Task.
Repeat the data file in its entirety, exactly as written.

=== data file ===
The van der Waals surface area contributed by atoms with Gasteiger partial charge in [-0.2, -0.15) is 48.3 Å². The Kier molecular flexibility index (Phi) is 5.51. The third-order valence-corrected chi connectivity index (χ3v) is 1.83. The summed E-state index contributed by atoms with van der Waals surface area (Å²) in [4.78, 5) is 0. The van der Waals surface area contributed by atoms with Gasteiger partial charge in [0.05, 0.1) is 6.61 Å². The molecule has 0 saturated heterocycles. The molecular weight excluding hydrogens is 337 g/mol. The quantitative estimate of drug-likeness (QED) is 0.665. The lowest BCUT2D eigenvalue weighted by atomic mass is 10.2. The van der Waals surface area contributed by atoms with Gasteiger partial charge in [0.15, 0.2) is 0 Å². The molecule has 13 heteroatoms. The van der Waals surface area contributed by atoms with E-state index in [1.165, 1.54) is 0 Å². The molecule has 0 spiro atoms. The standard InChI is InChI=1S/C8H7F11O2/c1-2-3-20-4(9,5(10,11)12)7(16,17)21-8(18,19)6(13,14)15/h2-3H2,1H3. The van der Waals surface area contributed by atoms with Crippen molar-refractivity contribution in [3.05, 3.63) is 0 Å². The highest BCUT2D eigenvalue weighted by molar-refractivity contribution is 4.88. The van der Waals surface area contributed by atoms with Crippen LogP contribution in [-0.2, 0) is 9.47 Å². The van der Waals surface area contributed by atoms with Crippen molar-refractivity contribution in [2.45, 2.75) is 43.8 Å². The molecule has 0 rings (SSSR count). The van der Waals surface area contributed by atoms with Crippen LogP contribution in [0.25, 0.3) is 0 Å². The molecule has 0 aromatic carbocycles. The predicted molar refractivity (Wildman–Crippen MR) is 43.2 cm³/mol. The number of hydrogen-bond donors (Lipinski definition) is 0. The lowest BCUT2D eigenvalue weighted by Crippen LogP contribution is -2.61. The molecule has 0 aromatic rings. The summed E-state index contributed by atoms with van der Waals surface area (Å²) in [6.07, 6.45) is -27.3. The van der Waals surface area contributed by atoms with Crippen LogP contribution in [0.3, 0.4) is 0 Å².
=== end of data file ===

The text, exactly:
The van der Waals surface area contributed by atoms with Gasteiger partial charge in [-0.2, -0.15) is 48.3 Å². The Kier molecular flexibility index (Phi) is 5.51. The third-order valence-corrected chi connectivity index (χ3v) is 1.83. The summed E-state index contributed by atoms with van der Waals surface area (Å²) in [4.78, 5) is 0. The van der Waals surface area contributed by atoms with Gasteiger partial charge in [0.05, 0.1) is 6.61 Å². The molecule has 0 saturated heterocycles. The molecular weight excluding hydrogens is 337 g/mol. The quantitative estimate of drug-likeness (QED) is 0.665. The lowest BCUT2D eigenvalue weighted by atomic mass is 10.2. The van der Waals surface area contributed by atoms with Gasteiger partial charge in [0.15, 0.2) is 0 Å². The molecule has 13 heteroatoms. The van der Waals surface area contributed by atoms with E-state index in [1.165, 1.54) is 0 Å². The molecule has 0 spiro atoms. The standard InChI is InChI=1S/C8H7F11O2/c1-2-3-20-4(9,5(10,11)12)7(16,17)21-8(18,19)6(13,14)15/h2-3H2,1H3. The van der Waals surface area contributed by atoms with Crippen molar-refractivity contribution in [3.05, 3.63) is 0 Å². The highest BCUT2D eigenvalue weighted by molar-refractivity contribution is 4.88. The van der Waals surface area contributed by atoms with Crippen LogP contribution in [-0.2, 0) is 9.47 Å². The van der Waals surface area contributed by atoms with Crippen molar-refractivity contribution in [2.45, 2.75) is 43.8 Å². The molecule has 0 rings (SSSR count). The van der Waals surface area contributed by atoms with Crippen LogP contribution in [0.25, 0.3) is 0 Å². The molecule has 0 aromatic carbocycles. The predicted molar refractivity (Wildman–Crippen MR) is 43.2 cm³/mol. The number of hydrogen-bond donors (Lipinski definition) is 0. The lowest BCUT2D eigenvalue weighted by Crippen LogP contribution is -2.61. The molecule has 0 aromatic rings. The summed E-state index contributed by atoms with van der Waals surface area (Å²) in [6.07, 6.45) is -27.3. The van der Waals surface area contributed by atoms with Crippen LogP contribution in [0.3, 0.4) is 0 Å².